MANILA - Philippine Red Cross (PRC) chair Sen. Richard Gordon on Friday said he was not offended by President Rodrigo Duterte's "mukhang pera" comment, but noted that the remark was "not really presidential."
Duterte earlier said "mukhang pera" (greedy for money) while Health Secretary Francisco Duque III was announcing that the PRC has resumed COVID-19 swab testing after the Philippine Health Insurance Corp (PhilHealth) partially settled its P1.1-billion debt with the organization.
"I'm not offended. I think the President should really be careful. Minsan hindi niya alam that the statement is not really presidential," Gordon told reporters in an online press conference.
The PRC chair said he harbors no ill feelings towards the President, but blamed Health Sec. Francisco Duque III for possibly giving the chief executive a wrong impression about the largest COVID-19 testing organization in the Philippines.
"I think he (Duterte) was misled by the statement. The way the predicate was laid out by Sec. Duque was wrong... Sabi niya, 'Nagtest na ulit nung binayaran,'" the senator said.
Gordon said that this was not the first time Duterte insulted him in public.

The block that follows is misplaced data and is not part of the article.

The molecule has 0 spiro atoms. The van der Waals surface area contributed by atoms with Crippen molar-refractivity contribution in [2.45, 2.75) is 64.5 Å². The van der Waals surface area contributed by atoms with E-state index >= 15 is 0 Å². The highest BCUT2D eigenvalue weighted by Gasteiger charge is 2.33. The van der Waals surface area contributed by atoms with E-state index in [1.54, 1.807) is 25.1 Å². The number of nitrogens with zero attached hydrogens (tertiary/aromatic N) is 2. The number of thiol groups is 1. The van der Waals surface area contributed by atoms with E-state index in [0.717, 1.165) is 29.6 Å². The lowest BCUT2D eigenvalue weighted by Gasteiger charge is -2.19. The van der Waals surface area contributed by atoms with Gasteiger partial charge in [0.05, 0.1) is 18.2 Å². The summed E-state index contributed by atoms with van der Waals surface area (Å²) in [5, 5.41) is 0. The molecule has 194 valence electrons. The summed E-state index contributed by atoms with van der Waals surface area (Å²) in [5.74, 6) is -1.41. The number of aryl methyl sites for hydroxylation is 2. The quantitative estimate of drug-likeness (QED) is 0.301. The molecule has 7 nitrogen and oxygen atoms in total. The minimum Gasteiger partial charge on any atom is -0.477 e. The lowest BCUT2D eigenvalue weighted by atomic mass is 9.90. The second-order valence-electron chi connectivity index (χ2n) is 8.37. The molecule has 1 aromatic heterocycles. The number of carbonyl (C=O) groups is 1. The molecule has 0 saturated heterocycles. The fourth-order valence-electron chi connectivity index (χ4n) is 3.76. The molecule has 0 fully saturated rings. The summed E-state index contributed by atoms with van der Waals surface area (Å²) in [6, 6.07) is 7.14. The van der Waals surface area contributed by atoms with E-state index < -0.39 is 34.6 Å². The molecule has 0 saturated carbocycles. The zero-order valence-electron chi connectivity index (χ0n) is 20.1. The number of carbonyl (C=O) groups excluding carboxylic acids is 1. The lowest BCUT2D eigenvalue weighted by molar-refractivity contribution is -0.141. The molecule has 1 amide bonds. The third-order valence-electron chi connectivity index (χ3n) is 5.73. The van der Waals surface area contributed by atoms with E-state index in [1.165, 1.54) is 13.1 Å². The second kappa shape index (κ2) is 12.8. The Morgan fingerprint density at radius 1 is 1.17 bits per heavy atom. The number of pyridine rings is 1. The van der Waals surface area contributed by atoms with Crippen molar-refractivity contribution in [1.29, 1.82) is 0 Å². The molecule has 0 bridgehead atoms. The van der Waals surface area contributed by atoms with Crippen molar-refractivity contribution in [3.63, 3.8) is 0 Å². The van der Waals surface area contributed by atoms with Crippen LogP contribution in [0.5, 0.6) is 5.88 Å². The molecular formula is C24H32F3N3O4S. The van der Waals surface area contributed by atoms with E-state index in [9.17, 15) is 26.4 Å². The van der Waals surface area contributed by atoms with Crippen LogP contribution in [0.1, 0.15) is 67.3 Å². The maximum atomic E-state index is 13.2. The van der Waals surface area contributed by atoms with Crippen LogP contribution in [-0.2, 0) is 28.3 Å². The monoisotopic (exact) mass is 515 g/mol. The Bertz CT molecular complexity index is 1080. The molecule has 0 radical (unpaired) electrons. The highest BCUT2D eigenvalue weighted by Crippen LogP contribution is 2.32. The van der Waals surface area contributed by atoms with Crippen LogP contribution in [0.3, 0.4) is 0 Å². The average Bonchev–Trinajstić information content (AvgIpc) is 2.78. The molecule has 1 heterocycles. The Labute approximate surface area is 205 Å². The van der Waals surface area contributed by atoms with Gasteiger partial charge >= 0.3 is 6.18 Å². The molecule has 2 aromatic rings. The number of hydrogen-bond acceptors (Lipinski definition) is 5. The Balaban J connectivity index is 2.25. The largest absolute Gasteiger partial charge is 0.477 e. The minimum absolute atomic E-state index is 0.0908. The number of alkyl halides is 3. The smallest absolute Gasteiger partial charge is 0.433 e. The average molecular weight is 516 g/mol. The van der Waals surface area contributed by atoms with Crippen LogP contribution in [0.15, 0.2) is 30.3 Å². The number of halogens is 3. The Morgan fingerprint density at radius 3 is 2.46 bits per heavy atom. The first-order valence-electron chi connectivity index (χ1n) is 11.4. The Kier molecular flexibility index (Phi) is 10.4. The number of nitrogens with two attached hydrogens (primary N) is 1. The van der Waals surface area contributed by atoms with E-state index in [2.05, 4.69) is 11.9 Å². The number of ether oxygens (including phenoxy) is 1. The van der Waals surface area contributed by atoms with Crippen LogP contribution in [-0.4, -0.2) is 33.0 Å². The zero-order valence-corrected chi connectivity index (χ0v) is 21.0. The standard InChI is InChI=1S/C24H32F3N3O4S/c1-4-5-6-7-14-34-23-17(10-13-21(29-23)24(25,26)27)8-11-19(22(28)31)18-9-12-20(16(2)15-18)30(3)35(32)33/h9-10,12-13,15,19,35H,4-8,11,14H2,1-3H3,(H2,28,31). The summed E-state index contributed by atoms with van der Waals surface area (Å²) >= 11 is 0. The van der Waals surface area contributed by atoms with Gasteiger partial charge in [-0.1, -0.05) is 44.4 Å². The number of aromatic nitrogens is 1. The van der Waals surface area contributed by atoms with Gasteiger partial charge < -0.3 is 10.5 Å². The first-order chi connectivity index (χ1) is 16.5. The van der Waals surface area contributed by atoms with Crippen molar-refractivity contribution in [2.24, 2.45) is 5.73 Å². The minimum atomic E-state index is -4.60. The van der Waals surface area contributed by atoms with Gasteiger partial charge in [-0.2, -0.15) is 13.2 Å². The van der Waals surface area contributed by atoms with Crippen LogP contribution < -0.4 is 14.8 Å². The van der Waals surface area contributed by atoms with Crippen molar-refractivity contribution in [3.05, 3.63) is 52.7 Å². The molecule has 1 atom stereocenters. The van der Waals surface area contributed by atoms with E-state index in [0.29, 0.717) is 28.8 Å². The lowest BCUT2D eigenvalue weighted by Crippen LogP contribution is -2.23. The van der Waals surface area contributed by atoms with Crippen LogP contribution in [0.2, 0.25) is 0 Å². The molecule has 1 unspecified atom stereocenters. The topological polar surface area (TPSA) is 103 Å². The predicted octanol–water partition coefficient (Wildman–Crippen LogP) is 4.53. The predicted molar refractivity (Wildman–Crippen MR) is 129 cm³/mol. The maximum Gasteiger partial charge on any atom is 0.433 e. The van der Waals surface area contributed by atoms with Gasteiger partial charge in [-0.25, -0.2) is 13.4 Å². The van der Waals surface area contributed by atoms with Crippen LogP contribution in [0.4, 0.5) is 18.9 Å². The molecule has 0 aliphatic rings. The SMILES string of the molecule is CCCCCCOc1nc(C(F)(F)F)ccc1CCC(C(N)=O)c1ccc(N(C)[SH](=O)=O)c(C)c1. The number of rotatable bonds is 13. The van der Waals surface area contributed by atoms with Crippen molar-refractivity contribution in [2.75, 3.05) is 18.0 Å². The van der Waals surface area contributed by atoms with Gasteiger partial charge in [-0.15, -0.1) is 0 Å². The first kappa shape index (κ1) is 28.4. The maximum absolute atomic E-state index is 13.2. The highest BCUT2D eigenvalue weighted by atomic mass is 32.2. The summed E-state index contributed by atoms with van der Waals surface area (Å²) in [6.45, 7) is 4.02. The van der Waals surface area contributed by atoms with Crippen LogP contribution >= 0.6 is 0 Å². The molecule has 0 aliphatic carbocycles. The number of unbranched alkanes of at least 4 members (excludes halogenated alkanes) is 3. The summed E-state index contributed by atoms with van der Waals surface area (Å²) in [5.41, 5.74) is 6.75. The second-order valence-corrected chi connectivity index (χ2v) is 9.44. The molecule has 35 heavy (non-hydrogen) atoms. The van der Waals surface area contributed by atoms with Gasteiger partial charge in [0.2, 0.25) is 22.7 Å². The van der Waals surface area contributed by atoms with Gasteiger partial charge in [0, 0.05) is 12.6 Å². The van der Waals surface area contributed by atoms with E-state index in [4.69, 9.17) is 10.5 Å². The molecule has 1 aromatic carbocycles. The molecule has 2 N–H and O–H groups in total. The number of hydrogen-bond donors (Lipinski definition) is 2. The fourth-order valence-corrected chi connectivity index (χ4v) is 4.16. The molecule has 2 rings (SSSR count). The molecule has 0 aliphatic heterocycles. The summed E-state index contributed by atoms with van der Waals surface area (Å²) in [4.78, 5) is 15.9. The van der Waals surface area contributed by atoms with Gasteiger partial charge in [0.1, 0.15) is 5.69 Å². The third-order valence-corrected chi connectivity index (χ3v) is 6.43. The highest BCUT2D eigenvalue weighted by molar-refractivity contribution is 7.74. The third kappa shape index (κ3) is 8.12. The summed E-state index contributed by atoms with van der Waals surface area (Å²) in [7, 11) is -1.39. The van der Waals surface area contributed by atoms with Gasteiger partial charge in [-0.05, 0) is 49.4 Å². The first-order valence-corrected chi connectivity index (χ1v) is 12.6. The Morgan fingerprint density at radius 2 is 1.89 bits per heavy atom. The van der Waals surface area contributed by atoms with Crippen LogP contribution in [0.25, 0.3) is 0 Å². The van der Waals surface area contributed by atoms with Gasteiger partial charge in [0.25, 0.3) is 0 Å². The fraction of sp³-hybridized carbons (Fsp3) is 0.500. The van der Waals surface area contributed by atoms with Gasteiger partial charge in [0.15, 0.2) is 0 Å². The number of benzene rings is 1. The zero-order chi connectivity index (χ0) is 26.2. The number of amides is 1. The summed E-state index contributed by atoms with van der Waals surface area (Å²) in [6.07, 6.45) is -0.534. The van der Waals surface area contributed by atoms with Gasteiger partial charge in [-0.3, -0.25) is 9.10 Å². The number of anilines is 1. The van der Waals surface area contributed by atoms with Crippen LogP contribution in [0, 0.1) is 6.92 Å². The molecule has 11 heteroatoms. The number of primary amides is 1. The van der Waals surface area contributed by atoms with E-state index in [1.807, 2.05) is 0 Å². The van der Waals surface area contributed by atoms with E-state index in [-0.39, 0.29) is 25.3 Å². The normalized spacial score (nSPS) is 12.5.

Last year Duterte said Gordon was a "fart away from disaster" after the senator noted that the President has a penchant for appointing former military officials in his Cabinet.
Duterte called to apologize for the comment, the senator said.
"Tumawag nung birthday ko. [Sabi niya] 'Happy birthday, Dick. Nabigla lang ako. Kalimutan na natin 'yun,'" he said.
(He called on my birthday and said, "Happy birthday, Dick. I just spoke in haste. Let's forget that.)
The PRC will continue to work with the Philippine Health Insurance Corp (PhilHealth) and the government despite Duterte's remark, Gordon said.
"I will focus more intensely on the problem at hand," he said.
"I've learned to check my temper, but it doesn't mean that I'm not gonna fight people who are unfair," he said.
As of November 5, PhilHealth has already paid P700 million to the PRC, but has yet to settle some P377 million in debt, according to data from the Red Cross.